I agree with the above comments regarding Mr. Whitten has no right to attempt to change anyones name but feel he does have the right to expect people who come into contact with the traveling public to speak English (even in New Mexico). I for one do not know much about the history of New Mexico but feel it is not a province but a state and one of the stars on our flag represents its statehood ("NM-a province that runs parallel to the expected normal"). One of the things which has made the United States the country it is today is a common language – written and spoken. Many Americans have learned to speak other languages because it behoves them to do so for social and commercial reasons. Immigrants from China, Viet Nam, Japan, France, Spain, Russia, etc. who have come here learn English. Most immigrants come here for the same or similar reasons the people from South of our borders come here – economic, religious, persecution, freedom of speech, etc. Unlike these immigrants many of the ones from South of our border seem to loath the United States while seeking the dream America offers which they cannot receive in their countries. Why have we as a society rolled over to accommodate these people instead of expecting them to conform to our culture? My hat is off to Mr. Whitten to expect (demand) his employees to speak English in the workplace (or at least the ones who interact with the public). In the United States military can you imagine if you were in a battle out of shells and the person in charge of dispensing them only spoke Spanish – possibly what is happening in Iraq and Afghanistan. What is the old saying, "When in Rome. . ." Possibly I am just old fashion but I feel if you are going to migrate to a country you should at least learn the language the majority of the people talk and write and not expect those to change and learn your language. I have a friend from China and I am extrememly interested in her language and culture and think if I visit I will learn enough of her language to be able to eat and sleep there without expecting those I encounter to know English (I have lived in Sudan, Viet Nam, France, and Germany and in each learned their languages and did not demand they learn English).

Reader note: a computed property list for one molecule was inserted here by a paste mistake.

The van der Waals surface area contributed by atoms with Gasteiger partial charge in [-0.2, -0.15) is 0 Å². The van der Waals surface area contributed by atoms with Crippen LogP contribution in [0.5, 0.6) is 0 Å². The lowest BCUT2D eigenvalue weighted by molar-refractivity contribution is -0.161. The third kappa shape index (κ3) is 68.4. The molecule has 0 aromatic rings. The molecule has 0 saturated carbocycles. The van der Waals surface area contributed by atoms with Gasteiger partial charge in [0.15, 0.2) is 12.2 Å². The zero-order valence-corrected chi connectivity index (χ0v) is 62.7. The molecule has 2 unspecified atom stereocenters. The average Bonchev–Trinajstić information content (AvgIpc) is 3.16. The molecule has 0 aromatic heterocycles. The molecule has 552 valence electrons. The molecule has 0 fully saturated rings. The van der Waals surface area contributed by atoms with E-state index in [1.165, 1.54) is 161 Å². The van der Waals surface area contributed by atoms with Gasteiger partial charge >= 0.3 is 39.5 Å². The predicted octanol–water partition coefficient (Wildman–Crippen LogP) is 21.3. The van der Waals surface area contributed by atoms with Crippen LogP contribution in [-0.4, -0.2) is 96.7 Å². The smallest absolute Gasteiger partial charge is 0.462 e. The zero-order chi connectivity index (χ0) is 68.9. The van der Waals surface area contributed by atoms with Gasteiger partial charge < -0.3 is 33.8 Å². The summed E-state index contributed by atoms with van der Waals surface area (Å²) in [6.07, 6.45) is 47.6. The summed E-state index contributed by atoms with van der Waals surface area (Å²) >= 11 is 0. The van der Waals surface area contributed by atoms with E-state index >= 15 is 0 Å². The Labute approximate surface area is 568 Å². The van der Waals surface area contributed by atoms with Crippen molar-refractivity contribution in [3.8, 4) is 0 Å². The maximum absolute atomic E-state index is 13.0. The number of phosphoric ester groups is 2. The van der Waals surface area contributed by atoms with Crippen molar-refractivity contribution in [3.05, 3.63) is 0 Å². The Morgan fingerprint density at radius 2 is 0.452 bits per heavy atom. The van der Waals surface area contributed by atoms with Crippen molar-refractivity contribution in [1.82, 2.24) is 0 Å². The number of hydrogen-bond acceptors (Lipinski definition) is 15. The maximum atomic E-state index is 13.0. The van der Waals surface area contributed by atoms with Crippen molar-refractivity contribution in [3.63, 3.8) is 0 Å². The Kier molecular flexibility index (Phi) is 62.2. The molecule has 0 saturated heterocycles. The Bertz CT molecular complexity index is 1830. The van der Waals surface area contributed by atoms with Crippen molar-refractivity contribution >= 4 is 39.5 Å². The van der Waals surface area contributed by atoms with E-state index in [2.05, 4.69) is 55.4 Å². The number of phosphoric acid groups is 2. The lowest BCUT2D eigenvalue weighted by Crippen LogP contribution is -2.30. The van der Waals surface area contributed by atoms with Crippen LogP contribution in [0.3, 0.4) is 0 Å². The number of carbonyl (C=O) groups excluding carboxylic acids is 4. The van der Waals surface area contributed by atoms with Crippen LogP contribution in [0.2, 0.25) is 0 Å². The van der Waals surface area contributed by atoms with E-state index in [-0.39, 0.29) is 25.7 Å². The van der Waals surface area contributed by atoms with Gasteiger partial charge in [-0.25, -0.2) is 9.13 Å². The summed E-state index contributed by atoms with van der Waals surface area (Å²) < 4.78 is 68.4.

13. Maricella says

    I am terribly sorry that this man has came into New Mexico with an ignorant mindset. New Mexico does rely on tourism but those that venture to our state, expect to experience our many cultures. We have spoken our languages, whether Spanish or Tewa or Tiwa, before the U.S. Government recognized NM as a territory. We do speak English yet we speak Spanish comfortably. The Spanish-speakers have been here for 400 years and we are no more immigrants as are the gringos that want to change our culture. In my town everyone speaks Spanish and English, whether they are native to New Mexico or not. My best friend is a "white-boy" but he speaks better Spanish than I do and I speak better English than him. I am sorry that people are lethargic and do not care to learn about our culture.
    Also, in the military, yes it does make sense to speak a common language. But did the United States not implement the Dine and their language in the second world war? Languages are beautiful and I wish I knew other languages. Every day 100 languages are lost in our world. Unfortunately, with men like Whitten in this world, our youth will be forced to know only English. As if English could convey what an individual wants to say in one word!


  1. […] When we walked up to the home of Jeralyn Merritt, she was outside talking about abuse with Ken from Popehat. Jeralyn pushed a deep dish of mini-chocolates toward my kids without breaking stride in the story she was telling of the six Gitmo Uighurs that had finally been freed and finally found a home, though it wasn't their own. And Ken was talking about abuse elsewhere: when a southwestern hotelier demanded that his Spanish-speaking employees cease and desist their native language because he feared they are secretly mocking him behind his back. Maybe he deserved to be mocked? […]